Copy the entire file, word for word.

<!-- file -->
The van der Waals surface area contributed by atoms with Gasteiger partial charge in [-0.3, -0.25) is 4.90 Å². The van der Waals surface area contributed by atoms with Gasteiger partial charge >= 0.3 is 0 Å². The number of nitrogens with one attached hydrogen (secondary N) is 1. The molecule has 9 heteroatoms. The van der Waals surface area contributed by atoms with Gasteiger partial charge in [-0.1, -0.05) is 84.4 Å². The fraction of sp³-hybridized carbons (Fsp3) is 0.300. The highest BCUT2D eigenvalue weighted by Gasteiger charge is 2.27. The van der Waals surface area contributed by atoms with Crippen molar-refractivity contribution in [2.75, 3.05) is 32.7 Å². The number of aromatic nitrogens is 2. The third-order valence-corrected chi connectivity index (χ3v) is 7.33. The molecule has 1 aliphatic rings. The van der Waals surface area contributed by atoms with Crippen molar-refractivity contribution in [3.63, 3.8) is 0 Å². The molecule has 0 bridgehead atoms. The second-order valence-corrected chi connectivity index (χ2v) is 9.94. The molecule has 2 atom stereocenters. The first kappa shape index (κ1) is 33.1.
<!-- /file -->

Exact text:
The van der Waals surface area contributed by atoms with Gasteiger partial charge in [-0.3, -0.25) is 4.90 Å². The van der Waals surface area contributed by atoms with Gasteiger partial charge >= 0.3 is 0 Å². The number of nitrogens with one attached hydrogen (secondary N) is 1. The molecule has 9 heteroatoms. The van der Waals surface area contributed by atoms with Gasteiger partial charge in [-0.1, -0.05) is 84.4 Å². The fraction of sp³-hybridized carbons (Fsp3) is 0.300. The highest BCUT2D eigenvalue weighted by Gasteiger charge is 2.27. The van der Waals surface area contributed by atoms with Crippen molar-refractivity contribution in [2.75, 3.05) is 32.7 Å². The number of aromatic nitrogens is 2. The third-order valence-corrected chi connectivity index (χ3v) is 7.33. The molecule has 1 aliphatic rings. The van der Waals surface area contributed by atoms with Crippen molar-refractivity contribution in [3.63, 3.8) is 0 Å². The molecule has 0 bridgehead atoms. The second-order valence-corrected chi connectivity index (χ2v) is 9.94. The molecule has 2 atom stereocenters. The first kappa shape index (κ1) is 33.1.